Go-Ahead Future of Travel


At Go-Ahead we’re on a mission to better understand our commuters, with a view to improving their wellbeing and overall health. We believe the key lies in people embracing ‘active travel’.

Active travel means making journeys more physically active, like walking to the shops, walking the kids to school, cycling to work, or running to the station to catch a train. It’s proven to be beneficial for both mental and physical health, and fits in with your normal daily routine. Also, with fewer cars on the road it’s got the potential to be a major force in combating declining air quality and climate change – two of the biggest challenges of our time.



Together with an academic researcher and active travel innovators, RunFriendly, we’ve conducted the first research study of its kind. We surveyed over 850 commuters to focus on the smaller journeys they make either side of their primary mode of transport, often known as the ‘first and last mile’. We wanted to know why our commuters may or may not choose to travel actively so we can better understand how we remove the barriers that get in their way.

Based on what we discovered, we’ve developed a handy field guide that describes how 21st century commuters choose to get around. Can you see yourself in any of them?


The traveller who sees the commute as an opportunity to get active. Running, cycling or walking to and from their stations or stops, helping them feel great and those around them, feel guilty. This group enjoys a better quality of life, improved fitness, enhanced wellbeing improvement and some extra cash in their pocket as a result of their active travel.

One study found 78% of cyclists felt happier and more energised after cycling all or part of their journey.

Another study found the NHS could save £17bn within 20 years if short car trips were replaced with active travel.

Physically fit staff tend to perform better at work and have more positive attitudes in their tasks and towards colleagues.


With complete round the clock devotion to their new addition, these parents have no time for their old exercise routines. Priorities have changed and home time comes first. However, the commute offers a seldom opportunity for ‘me-time’ and with it, a welcome opportunity to exercise.

For new parents, active travel can be an extremely welcome and rare opportunity to exercise.

One study finds that children influence the cycling habits of parents, especially the daily travel of mothers.

Active travel can be an enabler to regaining pre-parenthood fitness levels for new mums and dads.


These guys engage in active travel without even realising. Walking at their own pace, in their work attire to and from their stations. They’re unaware of the health benefits their walk offers and how a few tweaks such as changing into trainers for the walk could unlock greater physical and mental wellbeing.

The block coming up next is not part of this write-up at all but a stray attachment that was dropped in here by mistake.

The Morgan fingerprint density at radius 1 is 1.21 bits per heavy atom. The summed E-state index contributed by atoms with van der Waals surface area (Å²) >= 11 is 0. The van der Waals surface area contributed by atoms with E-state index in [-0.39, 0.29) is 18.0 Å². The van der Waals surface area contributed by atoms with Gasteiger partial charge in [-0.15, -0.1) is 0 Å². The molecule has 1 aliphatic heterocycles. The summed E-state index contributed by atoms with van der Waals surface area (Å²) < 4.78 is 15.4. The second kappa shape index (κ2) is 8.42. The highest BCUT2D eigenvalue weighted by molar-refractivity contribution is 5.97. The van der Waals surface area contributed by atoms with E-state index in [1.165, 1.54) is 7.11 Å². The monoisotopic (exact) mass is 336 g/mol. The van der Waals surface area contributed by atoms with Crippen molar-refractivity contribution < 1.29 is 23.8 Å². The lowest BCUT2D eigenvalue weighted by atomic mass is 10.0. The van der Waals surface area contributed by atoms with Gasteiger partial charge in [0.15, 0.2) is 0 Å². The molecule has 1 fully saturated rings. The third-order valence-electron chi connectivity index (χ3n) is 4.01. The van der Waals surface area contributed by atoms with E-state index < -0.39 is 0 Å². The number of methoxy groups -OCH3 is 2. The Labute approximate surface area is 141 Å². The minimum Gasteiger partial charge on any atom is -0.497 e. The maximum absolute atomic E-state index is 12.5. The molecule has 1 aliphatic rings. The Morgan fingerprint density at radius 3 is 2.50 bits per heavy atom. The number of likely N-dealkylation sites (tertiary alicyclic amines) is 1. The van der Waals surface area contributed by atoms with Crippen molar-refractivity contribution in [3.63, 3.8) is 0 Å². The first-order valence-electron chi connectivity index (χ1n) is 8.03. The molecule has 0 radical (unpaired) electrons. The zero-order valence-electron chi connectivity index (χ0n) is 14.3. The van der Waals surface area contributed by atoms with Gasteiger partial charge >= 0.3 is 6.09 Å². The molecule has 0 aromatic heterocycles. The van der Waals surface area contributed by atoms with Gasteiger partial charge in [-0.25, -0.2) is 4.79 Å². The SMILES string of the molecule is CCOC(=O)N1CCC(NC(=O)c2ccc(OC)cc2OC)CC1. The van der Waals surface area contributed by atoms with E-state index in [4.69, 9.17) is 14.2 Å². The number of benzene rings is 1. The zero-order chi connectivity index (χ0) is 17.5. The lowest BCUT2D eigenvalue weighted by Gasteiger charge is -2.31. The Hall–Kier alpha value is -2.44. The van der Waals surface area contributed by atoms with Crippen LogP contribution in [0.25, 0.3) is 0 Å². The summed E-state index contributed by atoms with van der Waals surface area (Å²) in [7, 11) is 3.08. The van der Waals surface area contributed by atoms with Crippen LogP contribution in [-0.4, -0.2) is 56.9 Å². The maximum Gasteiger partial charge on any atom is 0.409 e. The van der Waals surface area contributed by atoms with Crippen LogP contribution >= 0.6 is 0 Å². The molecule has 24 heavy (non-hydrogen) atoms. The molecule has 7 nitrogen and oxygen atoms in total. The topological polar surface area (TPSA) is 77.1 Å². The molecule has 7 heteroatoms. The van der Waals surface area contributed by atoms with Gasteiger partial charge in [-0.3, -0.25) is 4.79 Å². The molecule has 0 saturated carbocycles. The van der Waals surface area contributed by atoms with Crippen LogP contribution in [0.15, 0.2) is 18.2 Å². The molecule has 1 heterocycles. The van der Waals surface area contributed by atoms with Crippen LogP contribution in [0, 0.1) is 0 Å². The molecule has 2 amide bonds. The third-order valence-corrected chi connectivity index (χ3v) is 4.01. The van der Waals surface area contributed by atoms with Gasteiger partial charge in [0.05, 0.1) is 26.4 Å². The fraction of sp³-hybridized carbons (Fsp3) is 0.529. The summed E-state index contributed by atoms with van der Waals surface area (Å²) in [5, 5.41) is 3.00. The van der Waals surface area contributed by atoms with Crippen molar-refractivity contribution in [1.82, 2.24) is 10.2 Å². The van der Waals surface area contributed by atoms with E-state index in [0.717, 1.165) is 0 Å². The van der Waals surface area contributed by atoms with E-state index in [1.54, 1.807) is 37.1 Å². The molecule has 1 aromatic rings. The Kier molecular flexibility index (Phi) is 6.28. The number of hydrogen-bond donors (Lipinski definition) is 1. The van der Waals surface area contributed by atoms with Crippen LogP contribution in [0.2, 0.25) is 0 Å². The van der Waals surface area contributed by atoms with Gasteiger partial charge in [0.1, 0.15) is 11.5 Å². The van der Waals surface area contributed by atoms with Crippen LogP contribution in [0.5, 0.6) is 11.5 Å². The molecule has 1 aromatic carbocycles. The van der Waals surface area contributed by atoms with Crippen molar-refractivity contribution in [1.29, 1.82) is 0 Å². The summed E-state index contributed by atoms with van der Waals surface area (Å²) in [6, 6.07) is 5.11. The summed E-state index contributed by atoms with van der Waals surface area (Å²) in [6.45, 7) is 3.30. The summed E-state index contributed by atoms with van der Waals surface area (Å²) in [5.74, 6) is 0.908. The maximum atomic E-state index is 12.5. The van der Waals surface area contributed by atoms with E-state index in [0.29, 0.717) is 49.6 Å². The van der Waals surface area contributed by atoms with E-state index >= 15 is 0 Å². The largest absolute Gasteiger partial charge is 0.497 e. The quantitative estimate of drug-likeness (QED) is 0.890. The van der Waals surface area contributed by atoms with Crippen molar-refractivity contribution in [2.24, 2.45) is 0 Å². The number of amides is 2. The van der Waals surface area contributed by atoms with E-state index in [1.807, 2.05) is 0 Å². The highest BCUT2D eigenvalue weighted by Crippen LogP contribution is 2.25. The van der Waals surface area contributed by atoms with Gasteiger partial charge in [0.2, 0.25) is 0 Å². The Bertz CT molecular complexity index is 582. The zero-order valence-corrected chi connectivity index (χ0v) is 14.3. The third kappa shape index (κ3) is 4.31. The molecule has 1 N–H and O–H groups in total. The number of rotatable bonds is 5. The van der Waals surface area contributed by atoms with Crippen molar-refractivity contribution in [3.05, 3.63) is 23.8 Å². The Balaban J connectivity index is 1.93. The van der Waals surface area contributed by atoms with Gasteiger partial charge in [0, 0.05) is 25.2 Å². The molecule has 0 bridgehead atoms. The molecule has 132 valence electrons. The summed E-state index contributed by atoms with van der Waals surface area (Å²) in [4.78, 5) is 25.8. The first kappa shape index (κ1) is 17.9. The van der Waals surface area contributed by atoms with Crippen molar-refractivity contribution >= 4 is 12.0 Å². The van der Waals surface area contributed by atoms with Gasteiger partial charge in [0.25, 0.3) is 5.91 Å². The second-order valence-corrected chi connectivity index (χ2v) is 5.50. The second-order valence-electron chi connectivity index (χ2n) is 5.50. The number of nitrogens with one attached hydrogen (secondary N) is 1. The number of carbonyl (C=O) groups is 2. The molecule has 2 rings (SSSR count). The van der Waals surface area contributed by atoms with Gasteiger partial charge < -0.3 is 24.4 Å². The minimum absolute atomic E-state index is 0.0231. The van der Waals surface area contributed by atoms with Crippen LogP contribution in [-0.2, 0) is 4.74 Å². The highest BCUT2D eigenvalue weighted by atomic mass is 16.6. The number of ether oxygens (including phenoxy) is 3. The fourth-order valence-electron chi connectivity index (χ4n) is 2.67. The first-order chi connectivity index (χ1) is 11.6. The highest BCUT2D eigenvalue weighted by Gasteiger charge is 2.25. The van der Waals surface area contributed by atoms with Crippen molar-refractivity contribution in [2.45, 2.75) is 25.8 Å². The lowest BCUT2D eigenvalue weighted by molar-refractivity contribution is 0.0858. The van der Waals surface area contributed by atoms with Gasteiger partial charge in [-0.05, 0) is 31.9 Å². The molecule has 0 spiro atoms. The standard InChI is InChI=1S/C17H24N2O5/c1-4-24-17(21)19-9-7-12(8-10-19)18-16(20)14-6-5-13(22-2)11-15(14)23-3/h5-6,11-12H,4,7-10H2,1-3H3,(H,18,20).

61% of walkers feel they could be more active.

Active commuting can offer the ideal way to meet World Health Organisation guidelines of 30 minutes moderate intensity activity, 5 times a week.

This can significantly reduce the risk of many serious physical and mental illnesses.


They’re the first to admit their travel choices might not be the most conscientious – but convenience wins. Whether it’s to the station or work, driving themselves or getting a lift, these guys are all about minimising effort. They know they’re being lazy, but they don’t feel compelled to change.

One study found that these commuters are the least aware of the health benefit that can come from active travel.

Switching to more active modes could help reduce the 40,000 deaths attributed to outdoor air pollution in the UK.

Drivers who park at train stations tend to form more commuter based friendships than others.


We take our hat off to these folks. Often travelling in excess of 4 hours a day, their commute takes serious dedication. With such a distance to cover, any increased time for active travel doesn’t really get a look in, as to do many other things they may rather be doing.

One study found the aspects of negative commuting disappear on journeys of 3 hours or more.

Commuters travelling for 3 hours or more each day are most likely to use the journey to think about their day ahead.

These commuters tend to work from home more often than others.


From builders to engineers, retailers and hospitality workers – these commuters spend all day on their feet. The commute starts early on the near empty services, and their day is physical enough, without the need to further strenuous activities added to their journey. Active travel therefore, is a low priority for these guys.

Working physically demanding jobs, daily tiredness makes active travel a big ask.

On average, these commuters are 10% more likely to miss their stop.

Irregular work patterns can make active travel impractical.



Download our Future of Transport report to discover more of our in depth research and insights into behaviours and perceptions of active travel, together with other compelling research findings within the world of active travel.





To find out more about active travel and how we’re working to make journeys more healthy, happy and environmentally friendly please get in touch.

Aisling Lawless
PR and Communications Manager, The Go-Ahead Group